“Old Perry, though, he wasn’t sorry to see the last of Andy. Andy was the one thing in the world Perry wants to be—educated. And Perry couldn’t forgive him for it. You know how Perry’s always using hundred-dollar words he doesn’t half know the meaning of? Sounds like one of them college niggers? Boy, it burned his bottom to have Andy catch up on him and haul him to the curb. Course Andy was just trying to give him what he wanted—an education. The truth is, can’t anybody get along with Perry. He hasn’t got a single friend on the premises. I mean, just who the hell does he think he is? Sneering at everybody. Calling people perverts and degenerates. Going on about what low I.Q.’s they have. It’s too bad we can’t all be such sensitive souls like little Perry. Saints. Boy, but I know some hardrocks who’d gladly go to The Corner if they could get him alone in the shower room for just one hot minute. The way he high-hats York and Latham! Ronnie says he sure wishes he knew where he could lay hold of a bullwhip. Says he’d like to squeeze Perry a little. I don’t blame him. After all, we’re all in the same fix, and they’re pretty good boys.”

  Hickock chuckled ruefully, shrugged, and said, “You know what I mean. Good—considering. Ronnie York’s mother has been here to visit him several times. One day, out in the waiting room, she met my mother, and now they’ve come to be each other’s number-one buddy. Mrs. York wants my mother to come visit her home in Florida, maybe even live there. Jesus, I wish she would. Then she wouldn’t have to go through this ordeal. Once a month riding the bus here to see me. Smiling, trying to find something to say, make me feel good. The poor lady. I don’t know how she stands it. I wonder she isn’t crazy.”

  Hickock’s uneven eyes turned toward a window in the visiting room; his face, puffy, pallid as a funeral lily, gleamed in the weak winter sunshine filtering through the bar-shrouded glass.

  “The poor lady. She wrote the warden, and asked him if she could speak to Perry the next time she came here. She wanted to hear from Perry himself how he killed those people, how I never fired shot one. All I can hope is that some day we’ll get a new trial, and Perry will testify and tell the truth. Only I doubt it. He’s plain determined that if he goes I go. Back to back. It’s not right. Many a man has killed and never seen the inside of a death cell. And I never killed anybody. If you’ve got fifty thousand dollars to spend, you could bump off half of Kansas City and just laugh ha ha.” A sudden grin obliterated his woeful indignation. “Uh-oh. There I go again. Old crybaby. You’d think I’d learn. But honest to God, I’ve done my damnedest to get along with Perry. Only he’s so critical. Two-faced. So jealous of every little thing. Every letter I get, every visit. Nobody ever comes to see him except you,” he said, nodding at the journalist, who was as equally well acquainted with Smith as he was with Hickock. “Or his lawyer. Remember when he was in the hospital? With that phony starvation routine? And his dad sent the po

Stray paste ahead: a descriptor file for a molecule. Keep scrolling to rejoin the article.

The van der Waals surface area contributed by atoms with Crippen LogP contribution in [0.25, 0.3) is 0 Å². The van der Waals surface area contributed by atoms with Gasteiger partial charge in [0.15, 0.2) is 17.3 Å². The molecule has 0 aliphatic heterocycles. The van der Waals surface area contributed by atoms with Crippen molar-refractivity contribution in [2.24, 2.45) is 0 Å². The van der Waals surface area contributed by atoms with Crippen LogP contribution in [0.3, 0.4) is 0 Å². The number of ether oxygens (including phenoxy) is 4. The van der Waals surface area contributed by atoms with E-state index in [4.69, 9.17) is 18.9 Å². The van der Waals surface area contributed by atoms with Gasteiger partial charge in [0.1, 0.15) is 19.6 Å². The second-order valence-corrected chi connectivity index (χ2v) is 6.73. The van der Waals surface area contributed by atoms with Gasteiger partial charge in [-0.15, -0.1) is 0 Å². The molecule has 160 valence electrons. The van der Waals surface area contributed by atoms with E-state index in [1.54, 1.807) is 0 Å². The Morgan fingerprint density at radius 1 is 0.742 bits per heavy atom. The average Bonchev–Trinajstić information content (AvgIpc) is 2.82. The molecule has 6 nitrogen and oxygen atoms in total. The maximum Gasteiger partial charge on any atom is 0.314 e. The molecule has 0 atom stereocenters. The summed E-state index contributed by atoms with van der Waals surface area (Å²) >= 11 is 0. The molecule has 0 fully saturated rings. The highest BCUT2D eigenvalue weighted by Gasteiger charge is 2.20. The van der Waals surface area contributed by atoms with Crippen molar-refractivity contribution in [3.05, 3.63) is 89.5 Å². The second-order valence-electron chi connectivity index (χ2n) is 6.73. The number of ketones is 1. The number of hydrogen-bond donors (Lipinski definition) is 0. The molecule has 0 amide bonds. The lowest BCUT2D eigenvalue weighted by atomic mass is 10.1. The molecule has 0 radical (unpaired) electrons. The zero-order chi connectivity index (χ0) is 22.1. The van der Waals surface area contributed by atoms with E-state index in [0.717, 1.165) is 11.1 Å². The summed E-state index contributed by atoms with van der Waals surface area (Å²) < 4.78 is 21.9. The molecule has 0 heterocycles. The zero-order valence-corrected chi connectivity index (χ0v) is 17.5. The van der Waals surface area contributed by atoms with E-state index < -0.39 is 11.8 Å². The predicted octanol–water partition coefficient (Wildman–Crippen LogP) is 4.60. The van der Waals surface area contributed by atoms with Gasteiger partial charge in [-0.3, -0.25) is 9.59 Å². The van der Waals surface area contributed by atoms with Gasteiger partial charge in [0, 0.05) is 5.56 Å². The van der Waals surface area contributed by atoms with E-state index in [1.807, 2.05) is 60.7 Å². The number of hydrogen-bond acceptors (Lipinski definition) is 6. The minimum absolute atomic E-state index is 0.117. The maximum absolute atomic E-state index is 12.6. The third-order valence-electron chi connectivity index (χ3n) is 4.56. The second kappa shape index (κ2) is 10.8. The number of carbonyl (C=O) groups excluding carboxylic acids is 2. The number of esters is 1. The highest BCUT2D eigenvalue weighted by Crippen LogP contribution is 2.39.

stcard? Well, the warden wrote Perry’s dad and said he was welcome to come here any time. But he never has showed up. I don’t know. Sometimes you got to feel sorry for Perry. He must be one of the most alone people there ever was. But. Aw, the hell with him. It’s mostly every bit his own fault.”

  Hickock slipped another cigarette away from a package of Pall Malls, wrinkled his nose, and said, “I’ve tried to quit smoking. Then I figure what difference does it make under the circumstances. With a little luck, maybe I’ll get cancer and beat the state at its own game. For a while there I was smoking cigars. Andy’s. The morning after they hanged him, I woke up and called to him, ‘Andy?’—the way I usually did. Then I remembered he was on his way to Missouri. With the aunt and uncle. I looked out in the corridor. His cell had been cleaned out, and all his junk was piled there. The mattress off his bunk, his slippers, and the scrapbook with all the food pictures—he called it his icebox. And this box of ‘Macbeth’ cigars. I told the guard Andy wanted me to have them, left them to me in his will. Actually, I never smoked them all. Maybe it was the idea of Andy, but somehow they gave me indigestion.

  “Well, what’s there to say about capital punishment? I’m not against it. Revenge is all it is, but what’s wrong with revenge? It’s very important. If I was kin to the Clutters, or any of the parties York and Latham dispensed with, I couldn’t rest in peace till the ones responsible had taken that ride on the Big Swing. These people that write letters to the newspapers. There were two in a Topeka paper the other day—one from a minister. Saying, in effect, what is all this legal farce, why haven’t those sonsabitches Smith and Hickock got it in the neck, how come those murdering sonsabitches are still eating up the taxpayers’ money? Well, I can see their side. They’re mad ’cause they’re not getting what they want—revenge. And they’re not going to get it if I can help it. I believe in hanging. Just so long as I’m not the one being hanged.”

  But then he was.

  Another three years passed, and during those years two exceptionally skillful Kansas City lawyers, Joseph P. Jenkins and Robert Bingham, replaced Shultz, the latter having resigned from the case. Appointed by a Federal judge, and working without compensation (but motivated by a hard-held opinion that the defendants had been the victims of a “nightmarishly unfair trial”), Jenkins and Bingham filed numerous appeals within the framework of the Federal court system, thereby avoiding three execution dates: October 25, 1962, August 8, 1963, and February 18, 1965. The attorneys contended that their clients had been unjustly convicted because legal counsel had not been appointed them until after they had confessed and had waived preliminary hearings; and because they were not competently represented at their trial, were convicted with the help of evidence seized without a search warrant (the shotgun and knife taken from the Hickock home), were not granted a change of venue even though the environs of the trial had been “saturated” with publicity prejudicial to the accused.